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Sport of the Nation

July 20, 2010

The title of this post refers not to the various degrees of devotion displayed for Les McKeown, Lorraine Kelly and James McAvoy, but to the so called Beautiful Game – football (even now the World Cup 2010 is but a distant memory, this is a game some folk – football widows and widowers alike – may still be fed up with).  

The Doonies versus the Croonies on New Year’s Day by Alexander Carse, dated about 1810 – the oldest known example of a football painting, Dr John Robertson, Courtesy of Bourne Fine Art

Whilst carrying out research for the Portrait of the Nation sport exhibition Sporting Life – I was stunned  to learn how important a role the Scots had in the development of the modern game.  

Football in all its forms will be represented in the exhibition – from the festival Ba’ Games of Scotland to possibly the world’s first football club, founded in Edinburgh in 1824 and onwards to the explosion of association football from the 1870s and its subsequent place in the Scottish consciousness as the spectator sport. 

The Kirkwall Christmas Ba’ Game, 1910 by Tom Kent (1863-1936), Orkney Library and Archive (can you spot the presence of Inspector Clouseau, undercover in Orkney, in the melee?)

 

Queen’s Park Football Team was the first ‘modern’ club to be formed in 1867.  In the 1870s Scottish clubs were formed in numbers and these wanderers, crusaders, rovers and rangers soon found themselves playing for the Scottish Cup from 1873.   The world’s first international football match, between Scotland (all of which were Queen’s Park players) and England, was played in Glasgow in 1872 with the result being a 0-0 draw.  It was during the course of this match that those first international football spectators and paparazzi bore witness to the combination and passing play of the Scots.  This was a more scientific approach to the game than the English technique of individualistic dribbling with the ball and brought the Scots much success in the 1870s and 80s.  A large number of Scottish players, known as the Scotch Professors, were drafted into English teams in order to spread this style of play.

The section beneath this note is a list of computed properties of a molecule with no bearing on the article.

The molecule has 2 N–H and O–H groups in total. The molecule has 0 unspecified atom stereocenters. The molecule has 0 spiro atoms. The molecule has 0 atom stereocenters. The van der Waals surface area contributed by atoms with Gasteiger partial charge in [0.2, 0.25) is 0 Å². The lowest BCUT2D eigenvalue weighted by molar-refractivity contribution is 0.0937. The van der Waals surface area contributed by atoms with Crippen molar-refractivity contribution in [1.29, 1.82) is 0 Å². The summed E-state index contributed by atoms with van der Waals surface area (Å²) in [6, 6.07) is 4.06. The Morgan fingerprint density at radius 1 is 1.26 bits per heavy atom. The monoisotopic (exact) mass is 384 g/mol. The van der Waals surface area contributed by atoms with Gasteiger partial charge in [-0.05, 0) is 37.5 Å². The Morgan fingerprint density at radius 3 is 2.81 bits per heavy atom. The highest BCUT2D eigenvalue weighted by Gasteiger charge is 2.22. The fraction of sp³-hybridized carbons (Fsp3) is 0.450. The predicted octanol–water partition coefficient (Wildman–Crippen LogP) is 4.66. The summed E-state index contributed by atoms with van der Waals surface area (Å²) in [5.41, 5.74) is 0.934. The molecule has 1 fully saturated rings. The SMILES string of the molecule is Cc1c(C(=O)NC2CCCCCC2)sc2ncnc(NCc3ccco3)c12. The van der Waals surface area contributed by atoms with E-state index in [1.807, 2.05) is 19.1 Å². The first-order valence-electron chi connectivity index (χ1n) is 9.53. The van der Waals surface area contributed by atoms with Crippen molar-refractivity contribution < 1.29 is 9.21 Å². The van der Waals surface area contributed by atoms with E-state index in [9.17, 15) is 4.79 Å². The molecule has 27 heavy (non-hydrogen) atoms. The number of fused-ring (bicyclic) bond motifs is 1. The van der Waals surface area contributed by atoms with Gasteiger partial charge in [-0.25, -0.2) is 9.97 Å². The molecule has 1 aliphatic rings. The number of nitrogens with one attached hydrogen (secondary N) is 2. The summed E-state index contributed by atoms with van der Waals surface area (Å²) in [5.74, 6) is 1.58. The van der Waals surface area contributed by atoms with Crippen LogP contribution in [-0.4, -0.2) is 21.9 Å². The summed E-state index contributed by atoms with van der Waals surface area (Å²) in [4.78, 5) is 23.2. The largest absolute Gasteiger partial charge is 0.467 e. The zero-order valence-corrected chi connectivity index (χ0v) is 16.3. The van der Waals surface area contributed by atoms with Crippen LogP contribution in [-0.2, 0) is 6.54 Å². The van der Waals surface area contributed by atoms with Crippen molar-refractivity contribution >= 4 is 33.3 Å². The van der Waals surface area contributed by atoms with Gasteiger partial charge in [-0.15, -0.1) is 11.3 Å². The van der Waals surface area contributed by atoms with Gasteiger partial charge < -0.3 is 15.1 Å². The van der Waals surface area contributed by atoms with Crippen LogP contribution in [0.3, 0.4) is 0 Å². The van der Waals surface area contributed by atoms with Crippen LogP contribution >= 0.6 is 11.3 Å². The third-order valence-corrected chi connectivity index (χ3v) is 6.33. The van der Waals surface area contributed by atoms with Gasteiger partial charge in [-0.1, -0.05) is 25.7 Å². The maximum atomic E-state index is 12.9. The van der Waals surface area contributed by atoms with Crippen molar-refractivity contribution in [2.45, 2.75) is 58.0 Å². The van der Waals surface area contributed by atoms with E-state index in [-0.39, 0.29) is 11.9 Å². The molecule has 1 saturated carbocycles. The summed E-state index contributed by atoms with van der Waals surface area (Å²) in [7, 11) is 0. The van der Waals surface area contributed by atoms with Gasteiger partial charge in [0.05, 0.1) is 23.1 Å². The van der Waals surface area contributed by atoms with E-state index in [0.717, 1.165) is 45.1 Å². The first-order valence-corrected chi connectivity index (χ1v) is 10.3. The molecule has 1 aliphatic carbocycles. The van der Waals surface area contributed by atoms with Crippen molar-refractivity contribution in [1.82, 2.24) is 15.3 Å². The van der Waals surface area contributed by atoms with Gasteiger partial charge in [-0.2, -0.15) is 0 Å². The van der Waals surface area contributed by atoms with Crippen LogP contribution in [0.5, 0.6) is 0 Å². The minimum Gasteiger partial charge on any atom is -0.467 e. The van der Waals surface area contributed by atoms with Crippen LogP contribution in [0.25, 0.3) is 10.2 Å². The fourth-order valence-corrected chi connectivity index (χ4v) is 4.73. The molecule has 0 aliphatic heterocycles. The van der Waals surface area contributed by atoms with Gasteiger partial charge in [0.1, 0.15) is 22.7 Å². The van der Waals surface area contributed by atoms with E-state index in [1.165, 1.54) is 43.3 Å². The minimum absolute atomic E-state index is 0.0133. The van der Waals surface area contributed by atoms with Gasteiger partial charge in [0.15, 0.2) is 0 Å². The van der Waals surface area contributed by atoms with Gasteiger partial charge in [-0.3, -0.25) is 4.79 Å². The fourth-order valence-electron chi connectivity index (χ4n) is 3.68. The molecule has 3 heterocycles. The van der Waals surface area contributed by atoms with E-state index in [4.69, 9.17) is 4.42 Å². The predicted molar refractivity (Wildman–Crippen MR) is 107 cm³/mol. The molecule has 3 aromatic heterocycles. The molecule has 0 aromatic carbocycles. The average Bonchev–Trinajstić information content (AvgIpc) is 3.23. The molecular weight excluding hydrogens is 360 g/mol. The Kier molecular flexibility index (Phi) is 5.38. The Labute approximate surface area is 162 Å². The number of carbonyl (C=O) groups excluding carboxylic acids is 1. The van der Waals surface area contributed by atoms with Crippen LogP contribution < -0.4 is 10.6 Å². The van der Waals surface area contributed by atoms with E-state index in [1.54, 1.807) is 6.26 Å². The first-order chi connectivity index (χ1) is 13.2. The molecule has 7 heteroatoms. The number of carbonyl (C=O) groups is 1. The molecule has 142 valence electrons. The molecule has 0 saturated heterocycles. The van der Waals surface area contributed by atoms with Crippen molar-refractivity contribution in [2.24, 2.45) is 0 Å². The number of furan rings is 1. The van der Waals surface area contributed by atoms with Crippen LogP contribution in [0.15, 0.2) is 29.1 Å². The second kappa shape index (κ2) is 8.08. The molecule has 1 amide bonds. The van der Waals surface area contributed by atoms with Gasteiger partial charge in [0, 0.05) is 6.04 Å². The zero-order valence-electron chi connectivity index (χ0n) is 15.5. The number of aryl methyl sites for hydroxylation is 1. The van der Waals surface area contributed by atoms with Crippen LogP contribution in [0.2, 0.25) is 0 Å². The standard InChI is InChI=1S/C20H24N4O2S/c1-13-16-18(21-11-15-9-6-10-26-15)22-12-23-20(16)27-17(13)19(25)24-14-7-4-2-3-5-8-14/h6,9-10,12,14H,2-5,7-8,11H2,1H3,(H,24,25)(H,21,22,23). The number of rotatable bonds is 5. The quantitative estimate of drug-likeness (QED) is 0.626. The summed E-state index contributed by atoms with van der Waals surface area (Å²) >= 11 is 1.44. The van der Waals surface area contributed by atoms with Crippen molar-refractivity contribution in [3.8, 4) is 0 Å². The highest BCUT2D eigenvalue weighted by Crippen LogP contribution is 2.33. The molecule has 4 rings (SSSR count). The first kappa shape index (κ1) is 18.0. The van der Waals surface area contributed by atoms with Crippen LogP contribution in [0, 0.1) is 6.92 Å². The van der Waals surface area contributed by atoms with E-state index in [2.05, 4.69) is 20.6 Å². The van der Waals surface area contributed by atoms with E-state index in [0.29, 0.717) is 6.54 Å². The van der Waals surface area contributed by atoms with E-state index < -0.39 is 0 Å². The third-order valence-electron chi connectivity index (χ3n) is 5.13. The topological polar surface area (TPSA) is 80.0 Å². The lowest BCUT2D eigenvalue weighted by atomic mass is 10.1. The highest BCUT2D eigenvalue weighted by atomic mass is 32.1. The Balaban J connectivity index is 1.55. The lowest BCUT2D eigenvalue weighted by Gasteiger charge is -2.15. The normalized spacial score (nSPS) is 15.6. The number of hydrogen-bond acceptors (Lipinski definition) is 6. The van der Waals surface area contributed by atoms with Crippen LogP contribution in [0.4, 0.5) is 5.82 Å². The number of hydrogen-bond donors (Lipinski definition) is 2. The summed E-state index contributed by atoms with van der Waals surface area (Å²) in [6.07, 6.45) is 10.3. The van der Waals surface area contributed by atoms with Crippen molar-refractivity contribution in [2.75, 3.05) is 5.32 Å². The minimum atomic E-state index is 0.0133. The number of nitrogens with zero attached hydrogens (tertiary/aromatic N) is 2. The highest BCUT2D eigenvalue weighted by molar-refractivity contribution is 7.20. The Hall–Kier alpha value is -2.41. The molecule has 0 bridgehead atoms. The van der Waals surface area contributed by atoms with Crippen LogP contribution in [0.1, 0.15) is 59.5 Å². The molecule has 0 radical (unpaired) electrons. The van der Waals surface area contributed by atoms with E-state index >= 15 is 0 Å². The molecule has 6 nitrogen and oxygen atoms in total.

Scotland ‘Rosebery’ shirt worn by R.S. McColl (1876-1958), later known as Toffee Bob for his newsagent chain, in the international versus England in 1900. McColl scored a hat trick and kept the ball (exhibits in the Scottish Football Museum)

 

The perfect 2010 World Cup Final to bring the Scottish heritage of the game full circle would have been Uruguay versus Spain – the oldest football teams in both these countries were founded by Scots.  Other countries where Scots had a major influence in the introduction of the game include Brazil, Argentina, China, Sweden, Denmark, Mexico, Austria, Trinidad and Tobago and Canada.  The Scottish Football Museum at Hampden Park is a must-see attraction and I must thank Richard McBrearty for all his help in sourcing football images in preparation for Sporting Life.

For more football-related imagery from the Scottish National Portrait Gallery and the National Galleries of Scotland, type ‘football’ into the simple search facility for our online collection.

3 Comments leave one →
  1. July 20, 2010 2:26 pm

    Great post, I also like your pictures. They are touching

  2. Sue Diamond permalink
    July 21, 2010 1:02 pm

    I love the Rosebery shirt – perhaps some replicas in the shop?

  3. August 28, 2010 10:12 am

    Good article- I enjoyed reading about the history of the game. Didn’t know about the connection to the Newsagents chain before.

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